San Francisco, Calif., Jan 14, 2014 / 17:04 pm America/Denver (CNA).
The 2014 Walk for Life West Coast will host an engaging series of events surrounding the walk itself, which one of the founders is calling a fruition of ten years of pro-life witness in San Francisco.
“We have so many events around the walk: the Law of Life summit, the sidewalk counselor training by Abby Johnson, the very first west coast Students for Life of America conference … it's the fruits of the walk,” Eva Muntean, a co-founder of Walk for Life West Coast, told CNA Jan. 7.
“It's amazing the fruit that comes out of making these events happen.”
The Walk for Life is a pro-life march held annually in San Francisco, from Civic Center Plaza to the Ferry Building on the San Francisco Bay.
This year's event will occur Jan. 25, and will be preceded by a Mass said by the city's archbishop, Salvatore Cordileone. The walk will be followed by sidewalk counselor training, and an evening Mass in the extraordinary form.
The walk is held on a Saturday, Muntean explained, to facilitate the participation of more families and young people, and it is always focused on “how abortion hurts women.”
On Jan. 24, events include a youth conference held by the Sisters of Life; a legal summit; a prayer vigil, and all-night Eucharistic Adoration. The Sunday after the walk will feature a conference for Students for Life of America.
Students for Life of America has been “so motivated by the walk,” and having “decided that their east coast conference is such a success, they wanted to start doing it on this coast,” Muntean said, adding that it is another “fruit of the walk.”
Speakers at this year's walk come from an array of backgrounds; notable among them is Monica Snyder, of Secular Pro-Life. The group seeks to unite pro-life persons regardless of religious beliefs, and argue for the rights of the unborn on the basis of reason alone.
Snyder “is great,” Muntean said. “She's a wonderful, well-spoken, articulate woman who is very pro-life, and fights the battle without religion, and I think it's fantastic to show that you don't have to be religious to be pro-life.”
The Walk for Life's other speakers are Shari Rigby, an actress and mother; Grace Dulaney, of the Agnus Dei Foundation, which supports women who give up their children for adoption; and Clenard Childress, a Baptist pastor and the director of Black Genocide, which educates about abortion's disproportionate threat to the African-American community.
Muntean said the Walk for Life “has spent a lot of effort” reaching out to non-Catholics, and that while “ the majority of people who come are Catholic, but we're finding more and more people who tell us they are not.” The invocation at the walk will this year be given by an Anglican bishop, and “we invite everyone to join us,” she added.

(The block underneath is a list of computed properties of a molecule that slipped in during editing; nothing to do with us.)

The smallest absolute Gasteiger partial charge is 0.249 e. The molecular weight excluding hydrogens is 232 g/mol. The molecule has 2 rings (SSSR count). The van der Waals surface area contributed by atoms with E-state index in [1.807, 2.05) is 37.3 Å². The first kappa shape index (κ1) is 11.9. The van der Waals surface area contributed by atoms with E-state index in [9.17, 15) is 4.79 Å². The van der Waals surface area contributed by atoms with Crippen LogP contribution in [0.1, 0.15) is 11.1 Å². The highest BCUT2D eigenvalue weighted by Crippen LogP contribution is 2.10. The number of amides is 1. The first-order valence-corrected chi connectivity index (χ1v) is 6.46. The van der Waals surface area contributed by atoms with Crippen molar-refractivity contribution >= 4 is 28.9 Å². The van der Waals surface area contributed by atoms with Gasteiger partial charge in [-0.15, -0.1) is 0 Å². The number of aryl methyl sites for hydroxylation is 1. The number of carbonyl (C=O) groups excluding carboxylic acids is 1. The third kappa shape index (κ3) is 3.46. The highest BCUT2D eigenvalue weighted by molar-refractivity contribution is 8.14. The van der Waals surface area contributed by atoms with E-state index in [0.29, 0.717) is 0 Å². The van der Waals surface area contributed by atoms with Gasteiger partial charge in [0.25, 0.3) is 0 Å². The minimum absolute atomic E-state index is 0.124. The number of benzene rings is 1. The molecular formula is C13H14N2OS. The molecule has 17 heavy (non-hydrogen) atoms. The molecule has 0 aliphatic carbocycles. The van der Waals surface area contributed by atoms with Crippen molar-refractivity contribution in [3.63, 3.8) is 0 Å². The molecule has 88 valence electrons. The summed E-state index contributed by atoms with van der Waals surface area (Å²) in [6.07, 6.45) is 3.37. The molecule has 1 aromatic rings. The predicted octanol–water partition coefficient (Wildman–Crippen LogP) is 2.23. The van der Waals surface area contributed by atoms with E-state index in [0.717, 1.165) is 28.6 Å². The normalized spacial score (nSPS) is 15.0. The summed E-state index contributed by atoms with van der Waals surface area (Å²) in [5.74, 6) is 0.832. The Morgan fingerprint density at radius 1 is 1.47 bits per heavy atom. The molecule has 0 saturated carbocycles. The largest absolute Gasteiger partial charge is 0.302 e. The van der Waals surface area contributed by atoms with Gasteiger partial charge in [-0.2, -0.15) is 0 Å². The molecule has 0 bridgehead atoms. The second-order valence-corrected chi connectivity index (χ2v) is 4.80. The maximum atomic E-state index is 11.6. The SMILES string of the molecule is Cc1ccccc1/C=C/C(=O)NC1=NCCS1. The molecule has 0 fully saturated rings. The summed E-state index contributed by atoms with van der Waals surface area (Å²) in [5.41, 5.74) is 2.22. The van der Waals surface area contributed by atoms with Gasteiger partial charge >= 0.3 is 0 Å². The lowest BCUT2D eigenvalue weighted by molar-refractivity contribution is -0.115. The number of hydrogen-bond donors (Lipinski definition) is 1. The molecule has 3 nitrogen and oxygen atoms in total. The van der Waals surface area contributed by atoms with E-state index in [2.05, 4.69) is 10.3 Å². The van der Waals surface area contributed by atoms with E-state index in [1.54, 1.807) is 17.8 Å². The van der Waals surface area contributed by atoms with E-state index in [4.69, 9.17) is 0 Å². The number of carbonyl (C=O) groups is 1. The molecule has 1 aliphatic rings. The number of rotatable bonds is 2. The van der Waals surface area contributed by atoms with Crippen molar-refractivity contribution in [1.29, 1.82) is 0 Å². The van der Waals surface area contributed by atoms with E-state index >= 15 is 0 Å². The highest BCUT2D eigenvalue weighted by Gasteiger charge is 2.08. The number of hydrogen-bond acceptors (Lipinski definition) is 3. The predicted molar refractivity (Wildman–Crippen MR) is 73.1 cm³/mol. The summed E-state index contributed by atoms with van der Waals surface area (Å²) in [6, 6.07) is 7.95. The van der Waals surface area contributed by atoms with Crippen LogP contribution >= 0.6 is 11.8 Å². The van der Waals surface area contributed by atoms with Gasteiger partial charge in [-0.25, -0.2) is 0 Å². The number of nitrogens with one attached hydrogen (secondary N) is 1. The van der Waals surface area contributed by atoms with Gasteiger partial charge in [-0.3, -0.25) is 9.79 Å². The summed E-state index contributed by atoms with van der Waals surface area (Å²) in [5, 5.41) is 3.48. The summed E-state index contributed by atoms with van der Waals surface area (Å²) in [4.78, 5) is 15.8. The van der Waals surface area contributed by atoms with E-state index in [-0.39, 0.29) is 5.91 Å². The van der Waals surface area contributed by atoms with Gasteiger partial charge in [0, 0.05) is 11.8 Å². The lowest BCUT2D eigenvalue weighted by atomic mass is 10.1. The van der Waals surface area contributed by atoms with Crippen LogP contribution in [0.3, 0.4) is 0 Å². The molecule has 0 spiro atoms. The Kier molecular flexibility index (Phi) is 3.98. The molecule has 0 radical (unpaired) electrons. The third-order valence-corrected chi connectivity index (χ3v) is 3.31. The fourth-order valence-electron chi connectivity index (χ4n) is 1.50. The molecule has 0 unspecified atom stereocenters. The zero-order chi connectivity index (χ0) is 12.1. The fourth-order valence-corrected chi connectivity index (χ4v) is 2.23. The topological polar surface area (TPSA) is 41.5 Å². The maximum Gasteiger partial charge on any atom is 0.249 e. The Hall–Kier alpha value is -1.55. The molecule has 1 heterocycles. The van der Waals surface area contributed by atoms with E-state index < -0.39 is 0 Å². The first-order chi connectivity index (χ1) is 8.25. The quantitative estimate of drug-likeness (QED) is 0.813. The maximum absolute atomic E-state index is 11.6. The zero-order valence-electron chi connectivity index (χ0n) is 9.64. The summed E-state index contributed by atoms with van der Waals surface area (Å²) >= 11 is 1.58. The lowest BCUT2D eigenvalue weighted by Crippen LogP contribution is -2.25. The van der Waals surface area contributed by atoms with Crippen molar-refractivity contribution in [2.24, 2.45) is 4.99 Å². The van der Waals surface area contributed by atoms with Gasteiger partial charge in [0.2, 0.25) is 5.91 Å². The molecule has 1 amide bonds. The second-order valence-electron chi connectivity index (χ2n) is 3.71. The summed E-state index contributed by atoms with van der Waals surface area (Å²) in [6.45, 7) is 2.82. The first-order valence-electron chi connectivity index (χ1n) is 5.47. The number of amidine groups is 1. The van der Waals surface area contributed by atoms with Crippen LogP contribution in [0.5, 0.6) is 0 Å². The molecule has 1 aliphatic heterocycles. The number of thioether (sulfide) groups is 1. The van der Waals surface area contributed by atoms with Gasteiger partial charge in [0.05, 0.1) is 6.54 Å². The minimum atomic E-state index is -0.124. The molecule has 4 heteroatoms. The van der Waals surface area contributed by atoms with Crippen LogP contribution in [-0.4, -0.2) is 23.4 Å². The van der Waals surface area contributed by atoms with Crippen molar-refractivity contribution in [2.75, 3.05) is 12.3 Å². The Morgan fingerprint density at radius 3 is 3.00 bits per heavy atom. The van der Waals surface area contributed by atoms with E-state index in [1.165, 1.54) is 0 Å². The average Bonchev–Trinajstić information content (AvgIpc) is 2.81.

“It's our tenth anniversary, and that's huge for us; we're working hard to make it a special event.”
The walk has purchased 50 six-foot tall banners for the event, which features its logo and the mantra “abortion hurts women.”
The “bright and beautiful” banners are “posted along Market Street (the walk's route) on the light poles, and it's caused quite a stir here in the city … we wanted to reach out to the city.”
“They're out for a full month,” having been erected Dec. 26, Muntean said. “We're trying to make ourselves heard here, in San Francisco, and to show that … we're pro-life, and we're here to stay.”
While pro-choice groups such as Silver Ribbon Campaign to Trust Women have protested the signs, the San Francisco mayor has maintained their presence because the city's public works department does not consider the content of messages on approved signs so long as they do not include profanity or nudity.
Last year's Walk for Life drew an estimated 50,000 participants, and Muntean indicated that the organization is “on par for last year.” She noted that the beginning and end of the route are now both served by the Bay area's public transit, “so I think we'll grow. We'll see by how much on the 25th.”
Muntean added that the Walk for Life is a “labor of love,” as she and all those who make it happen are volunteers.
“The Walk for Life West Coast is a strictly volunteer-based event, so everyone who works on Walk for Life, including myself … have full-time jobs,” and that the volunteers have virtually “two full-time jobs for several months out of the year to make the Walk for Life happen.”
“If there was ever a good definition of 'labor of love,' it's the Walk for Life.”